The Sun was going down, stealthily, in a slow motion dive behind the Dhauladhars. Everything was strangely lit in orange, including the towering pine that stands right in the centre of the town square at McLeodganj. I was sitting at the terrace, watching it go down; content in those moments. In the backdrop, there was a suddenly rising mountain, its peak glistening with white, freshly fallen snow. I was startled when I saw it for the first time.
A presence so strange that its impression is starkly clear in my mind, even after all these months.
As the first stars appeared in the sky above, I clutched the shawl tighter around my shoulders and started down the road. A certain nip in the air couldn’t dampen my spirits, for I’m a winter child.
After a walk up to Dharamkot and back, I was more than just hungry. Starving is the right word. Maybe, McLlo‘s mashed potatoes again. By the time I neared the more habitable parts of the town, tiny lights had come popping up at Dharamsala. A rosy-cheeked, Tibetan child smiled at me, a toothless one at that; while Hey Jude came streaming from some club up on the upper road.
Just as I was about to turn to the stairs that lead to McLlo, I noticed the lady standing under the red billboard that spelt Tibet Kitchen. An alluring smell came with the steam from the pressure cooker that was going full piping beside her. Ah, so that was the momos lady everyone had told me about. The hotel cook considered her some god, for in his words, she makes the “tastiest momos” in the world.
Ravenously hungry as I was, half a plate of those wouldn’t hurt me (that’s the talk that was doing the rounds in my head). To confess, I had never liked momos before that evening. Those dumplings resemble chicken in some way which I’ve not been able to comprehend till now. Still, the lure was too much. So, I went up to her.
She looked up at me, laughter dancing in her eyes. Just like those fairy godmothers you see in animated movies.
With one sweep of her hand, she got me a chair. All this before I could ask her for a plate, which came too, in some seconds. It tasted like something other than those raw-looking dumplings that people down in the cities refer to as momos.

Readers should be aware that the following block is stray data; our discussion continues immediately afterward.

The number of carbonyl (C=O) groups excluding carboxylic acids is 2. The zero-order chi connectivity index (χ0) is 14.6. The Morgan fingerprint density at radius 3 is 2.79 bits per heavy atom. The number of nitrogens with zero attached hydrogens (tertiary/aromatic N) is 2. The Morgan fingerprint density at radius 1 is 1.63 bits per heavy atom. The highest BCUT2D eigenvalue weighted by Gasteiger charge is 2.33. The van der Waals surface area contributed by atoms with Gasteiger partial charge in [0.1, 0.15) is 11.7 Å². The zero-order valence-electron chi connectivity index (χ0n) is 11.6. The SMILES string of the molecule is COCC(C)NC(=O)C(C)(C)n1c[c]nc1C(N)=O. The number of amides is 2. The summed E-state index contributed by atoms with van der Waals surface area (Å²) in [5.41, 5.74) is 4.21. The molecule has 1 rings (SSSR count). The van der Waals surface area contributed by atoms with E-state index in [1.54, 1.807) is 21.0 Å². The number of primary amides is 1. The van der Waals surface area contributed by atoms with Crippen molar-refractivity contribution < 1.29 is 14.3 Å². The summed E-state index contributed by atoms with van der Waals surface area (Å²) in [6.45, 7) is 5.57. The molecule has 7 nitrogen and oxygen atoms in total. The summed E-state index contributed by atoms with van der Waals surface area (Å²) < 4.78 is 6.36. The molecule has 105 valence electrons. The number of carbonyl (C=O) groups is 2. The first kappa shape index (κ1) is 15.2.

They were like little packets of wonder – melting in mouth, filled with potatoes that somehow crunched. That was when I discovered the term ‘delectable’.
I had walked up to her to get one plate at maximum, only to end up gobbling down two. She chatted all this while, in what perhaps was Tibetan. I replied in a mumbo jumbo of Hindi, English, and some words that I had picked from my hotel’s staff. Like Tashi Delek. We sat like old friends, while the whole town buzzed around us. Vendors selling those very cute woollen caps that have little tails, mittens, shoes made out of wool and more. If not for the age difference, we could’ve have passed for a bunch of giggly school girls.
The only thing that didn’t go right that day was she declined to charge me for the momos. Two plates at that. Every time I tried convincing her, she would bow and smile. At around 7, she packed up her little kitchen, gave me a hug and left. I watched her going down the road; a petite figure, with her shoulders hunched over, trotting at a pace that seemed more like a gentle tumble.
With a sigh, I came back to my room. It was one of the most memorable dinners I’ve ever had in my travels. Maybe, I’ll see her again someday soon. And I know she’s elusive. You’ll find her only with some stroke of luck. So look closely around the main square. She’ll be over there, if you see a trail of steam shooting up from some corner.
That’s what travel does to you. It turns you human, makes you notice people who you might pass in the rush of city life, makes you know that friends walk in, uninvited.
Often staying as some figments of imagination, buried deep in memory. Deep but never forgotten.